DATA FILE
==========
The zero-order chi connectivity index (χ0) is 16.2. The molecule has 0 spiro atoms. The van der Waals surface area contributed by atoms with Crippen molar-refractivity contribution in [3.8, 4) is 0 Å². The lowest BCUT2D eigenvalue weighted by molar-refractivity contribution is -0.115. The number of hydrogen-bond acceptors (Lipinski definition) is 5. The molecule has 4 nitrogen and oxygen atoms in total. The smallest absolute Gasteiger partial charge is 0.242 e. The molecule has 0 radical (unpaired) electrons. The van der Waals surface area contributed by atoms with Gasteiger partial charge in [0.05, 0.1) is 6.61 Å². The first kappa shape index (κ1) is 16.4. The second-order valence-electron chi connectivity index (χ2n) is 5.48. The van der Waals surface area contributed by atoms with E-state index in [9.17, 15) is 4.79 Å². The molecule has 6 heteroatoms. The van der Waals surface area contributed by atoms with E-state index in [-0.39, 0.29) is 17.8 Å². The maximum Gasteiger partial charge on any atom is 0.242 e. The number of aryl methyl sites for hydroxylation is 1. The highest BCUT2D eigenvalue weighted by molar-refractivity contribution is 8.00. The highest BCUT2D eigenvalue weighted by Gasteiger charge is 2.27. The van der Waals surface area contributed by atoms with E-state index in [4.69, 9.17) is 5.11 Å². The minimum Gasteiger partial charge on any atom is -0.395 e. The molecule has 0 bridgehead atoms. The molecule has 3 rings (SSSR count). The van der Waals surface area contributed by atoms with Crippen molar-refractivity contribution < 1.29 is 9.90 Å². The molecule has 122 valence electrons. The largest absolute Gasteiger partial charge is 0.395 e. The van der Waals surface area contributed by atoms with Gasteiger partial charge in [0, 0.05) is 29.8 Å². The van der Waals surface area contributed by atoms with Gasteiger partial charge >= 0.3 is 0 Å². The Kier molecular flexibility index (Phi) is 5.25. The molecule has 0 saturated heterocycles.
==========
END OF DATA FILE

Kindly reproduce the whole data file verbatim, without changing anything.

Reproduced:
The zero-order chi connectivity index (χ0) is 16.2. The molecule has 0 spiro atoms. The van der Waals surface area contributed by atoms with Crippen molar-refractivity contribution in [3.8, 4) is 0 Å². The lowest BCUT2D eigenvalue weighted by molar-refractivity contribution is -0.115. The number of hydrogen-bond acceptors (Lipinski definition) is 5. The molecule has 4 nitrogen and oxygen atoms in total. The smallest absolute Gasteiger partial charge is 0.242 e. The molecule has 0 radical (unpaired) electrons. The van der Waals surface area contributed by atoms with Gasteiger partial charge in [0.05, 0.1) is 6.61 Å². The first kappa shape index (κ1) is 16.4. The second-order valence-electron chi connectivity index (χ2n) is 5.48. The van der Waals surface area contributed by atoms with E-state index in [9.17, 15) is 4.79 Å². The molecule has 6 heteroatoms. The van der Waals surface area contributed by atoms with E-state index in [-0.39, 0.29) is 17.8 Å². The maximum Gasteiger partial charge on any atom is 0.242 e. The number of aryl methyl sites for hydroxylation is 1. The highest BCUT2D eigenvalue weighted by molar-refractivity contribution is 8.00. The highest BCUT2D eigenvalue weighted by Gasteiger charge is 2.27. The van der Waals surface area contributed by atoms with E-state index in [4.69, 9.17) is 5.11 Å². The minimum Gasteiger partial charge on any atom is -0.395 e. The molecule has 0 bridgehead atoms. The molecule has 3 rings (SSSR count). The van der Waals surface area contributed by atoms with Crippen molar-refractivity contribution < 1.29 is 9.90 Å². The molecule has 122 valence electrons. The largest absolute Gasteiger partial charge is 0.395 e. The van der Waals surface area contributed by atoms with Gasteiger partial charge in [0, 0.05) is 29.8 Å². The van der Waals surface area contributed by atoms with Gasteiger partial charge >= 0.3 is 0 Å². The Kier molecular flexibility index (Phi) is 5.25. The molecule has 0 saturated heterocycles.